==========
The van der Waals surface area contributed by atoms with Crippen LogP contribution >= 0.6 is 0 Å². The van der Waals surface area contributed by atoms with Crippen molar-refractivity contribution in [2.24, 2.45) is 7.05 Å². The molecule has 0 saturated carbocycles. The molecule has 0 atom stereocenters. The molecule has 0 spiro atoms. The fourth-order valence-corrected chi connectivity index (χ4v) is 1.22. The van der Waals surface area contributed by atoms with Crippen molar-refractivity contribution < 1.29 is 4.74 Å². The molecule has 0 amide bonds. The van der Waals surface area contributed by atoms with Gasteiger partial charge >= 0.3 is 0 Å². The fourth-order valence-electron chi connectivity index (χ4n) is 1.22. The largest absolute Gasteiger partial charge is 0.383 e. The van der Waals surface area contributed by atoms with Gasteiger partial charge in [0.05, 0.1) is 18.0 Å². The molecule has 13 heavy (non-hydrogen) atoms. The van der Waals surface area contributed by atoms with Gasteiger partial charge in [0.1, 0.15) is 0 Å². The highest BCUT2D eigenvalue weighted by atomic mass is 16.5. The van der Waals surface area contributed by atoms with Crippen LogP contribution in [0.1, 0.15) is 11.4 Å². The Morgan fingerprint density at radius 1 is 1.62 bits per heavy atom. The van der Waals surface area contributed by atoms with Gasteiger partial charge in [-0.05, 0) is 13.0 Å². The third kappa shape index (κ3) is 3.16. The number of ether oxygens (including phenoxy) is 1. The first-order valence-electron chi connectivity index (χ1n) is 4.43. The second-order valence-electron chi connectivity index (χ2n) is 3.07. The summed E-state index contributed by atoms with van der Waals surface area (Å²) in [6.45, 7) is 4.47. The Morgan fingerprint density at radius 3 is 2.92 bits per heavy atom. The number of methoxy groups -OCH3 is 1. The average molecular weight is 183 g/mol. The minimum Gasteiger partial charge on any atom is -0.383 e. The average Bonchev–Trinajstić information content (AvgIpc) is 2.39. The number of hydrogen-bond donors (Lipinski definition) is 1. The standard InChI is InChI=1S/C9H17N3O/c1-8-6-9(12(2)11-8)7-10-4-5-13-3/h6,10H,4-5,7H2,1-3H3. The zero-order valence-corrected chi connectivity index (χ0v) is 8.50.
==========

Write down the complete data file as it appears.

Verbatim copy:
The van der Waals surface area contributed by atoms with Crippen LogP contribution >= 0.6 is 0 Å². The van der Waals surface area contributed by atoms with Crippen molar-refractivity contribution in [2.24, 2.45) is 7.05 Å². The molecule has 0 saturated carbocycles. The molecule has 0 atom stereocenters. The molecule has 0 spiro atoms. The fourth-order valence-corrected chi connectivity index (χ4v) is 1.22. The van der Waals surface area contributed by atoms with Crippen molar-refractivity contribution < 1.29 is 4.74 Å². The molecule has 0 amide bonds. The van der Waals surface area contributed by atoms with Gasteiger partial charge >= 0.3 is 0 Å². The fourth-order valence-electron chi connectivity index (χ4n) is 1.22. The largest absolute Gasteiger partial charge is 0.383 e. The van der Waals surface area contributed by atoms with Gasteiger partial charge in [0.05, 0.1) is 18.0 Å². The molecule has 13 heavy (non-hydrogen) atoms. The van der Waals surface area contributed by atoms with Gasteiger partial charge in [0.1, 0.15) is 0 Å². The highest BCUT2D eigenvalue weighted by atomic mass is 16.5. The van der Waals surface area contributed by atoms with Crippen LogP contribution in [0.1, 0.15) is 11.4 Å². The Morgan fingerprint density at radius 1 is 1.62 bits per heavy atom. The van der Waals surface area contributed by atoms with Gasteiger partial charge in [-0.05, 0) is 13.0 Å². The third kappa shape index (κ3) is 3.16. The number of ether oxygens (including phenoxy) is 1. The first-order valence-electron chi connectivity index (χ1n) is 4.43. The second-order valence-electron chi connectivity index (χ2n) is 3.07. The summed E-state index contributed by atoms with van der Waals surface area (Å²) in [6.45, 7) is 4.47. The Morgan fingerprint density at radius 3 is 2.92 bits per heavy atom. The number of methoxy groups -OCH3 is 1. The average molecular weight is 183 g/mol. The minimum Gasteiger partial charge on any atom is -0.383 e. The average Bonchev–Trinajstić information content (AvgIpc) is 2.39. The number of hydrogen-bond donors (Lipinski definition) is 1. The standard InChI is InChI=1S/C9H17N3O/c1-8-6-9(12(2)11-8)7-10-4-5-13-3/h6,10H,4-5,7H2,1-3H3. The zero-order valence-corrected chi connectivity index (χ0v) is 8.50.